In one embodiment, a position of a thruster is controlled by manually manipulating a control cable or other flexible shaft. In one embodiment, deployment of a thruster is controlled by manually manipulating a control cable or other flexible shaft. For example, with regard to the embodiment of
In one embodiment, super elastic properties of arm 425 allow specific thrust to be applied at a targeted area. For example, arm 425 can be rotated to exert thrust at a particular angle. In one embodiment, arm 425 is adapted to retract into the tube encircling the eye. Foot 430 can be deployed at a selected angle and can rotate anteriorly, posteriorly or circumferentially.
Arm 505 is retracted by increasing the distance between guide 525 and guide 485. Arm 505 is extended, or deployed, by reducing the distance between guide 525 and guide 485. In one embodiment, the radial position of the thruster in
To use one embodiment of the present subject matter, the track is assembled to the introducer. In assembling the track, a suitable remotely controlled drive is connected to any guides or shafts. The remotely controlled drive may include pneumatic, hydraulic or mechanical couplings. The track is then positioned about the eye using the introducer or other means of positioning. A thruster is positioned on, or within, the track at a desired location using the thruster positioning device. In one embodiment, a radial position for a thruster is selected after which the thruster is deployed. In one embodiment, a selected thruster is deployed and subsequently re-positioned. In one embodiment, multiple thrusters are independently positioned and deployed. In one embodiment, the track is placed within the bony orbit without the aid of introducer 95A.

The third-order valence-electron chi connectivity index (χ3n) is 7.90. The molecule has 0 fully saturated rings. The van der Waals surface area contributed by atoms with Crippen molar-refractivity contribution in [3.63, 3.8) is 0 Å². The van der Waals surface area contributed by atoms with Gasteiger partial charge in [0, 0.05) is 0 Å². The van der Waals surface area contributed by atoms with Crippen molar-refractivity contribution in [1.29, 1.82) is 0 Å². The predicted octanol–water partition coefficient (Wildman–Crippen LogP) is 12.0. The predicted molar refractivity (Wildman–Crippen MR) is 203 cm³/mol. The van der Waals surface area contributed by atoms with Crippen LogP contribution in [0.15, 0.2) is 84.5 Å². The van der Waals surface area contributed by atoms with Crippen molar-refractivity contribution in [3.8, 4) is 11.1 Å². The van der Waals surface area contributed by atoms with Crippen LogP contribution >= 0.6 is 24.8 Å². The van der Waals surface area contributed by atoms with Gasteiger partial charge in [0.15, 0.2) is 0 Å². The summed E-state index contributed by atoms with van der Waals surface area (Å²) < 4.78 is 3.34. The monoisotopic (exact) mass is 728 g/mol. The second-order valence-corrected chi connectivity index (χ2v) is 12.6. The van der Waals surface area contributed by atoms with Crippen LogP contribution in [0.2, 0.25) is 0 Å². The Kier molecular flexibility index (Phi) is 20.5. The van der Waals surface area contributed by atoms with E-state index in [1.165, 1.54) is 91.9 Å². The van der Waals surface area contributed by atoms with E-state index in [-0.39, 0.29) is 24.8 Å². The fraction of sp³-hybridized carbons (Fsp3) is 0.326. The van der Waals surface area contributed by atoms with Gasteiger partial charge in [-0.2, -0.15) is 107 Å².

In one embodiment, a light source, or illumination source, is positioned within track 110 to provide transcleral illumination.
Each filament includes an optical element fabricated of glass or plastic and is sometimes referred to as a fiber optic filament. The filament is sufficiently flexible to conform to the routing of track 110. In one embodiment, the illumination source, filament, or light pipe, provides side illumination (side emitting). A coating on the filament allows light to diffuse from a side. When positioned around the eye, the side emitting light pipe provides diffuse illumination of the sclera.
In one embodiment, the illumination source or filament provides end illumination (end emitting). An end of the filament is treated to enhance light scattering. In one embodiment, the end is cut perpendicular and can be modeled as a point light source.
In one embodiment, an end emitting filament can be positioned within track 110 at a location independent of a thruster or balloon. In one embodiment, an end emitting filament is coupled to a thruster or balloon and is positioned within track 110 coincident with the positioning of the thruster or balloon. For example, in one embodiment, an end emitting filament is radially positioned to provide lighting opposite the position of the thruster or balloon. Multiple end-emitting filaments can be positioned within track 110. In one embodiment, an end emitting filament is positioned near one or both nipples of introducer 95A.
The filament is illuminated by remote light source 570 coupled to filament 560 as shown in
In one embodiment, a track 110 or tube 120 is fabricated of material that provides illumination of selected portions of the eye. For example, in one embodiment, the track or tube includes a side emitting optical element that provides diffuse or focused lighting at a selected region of the eye. In one embodiment, the track is fabricated of a translucent material that conducts light to a particular portion. The light can be positioned or focused to illuminate a selected portion.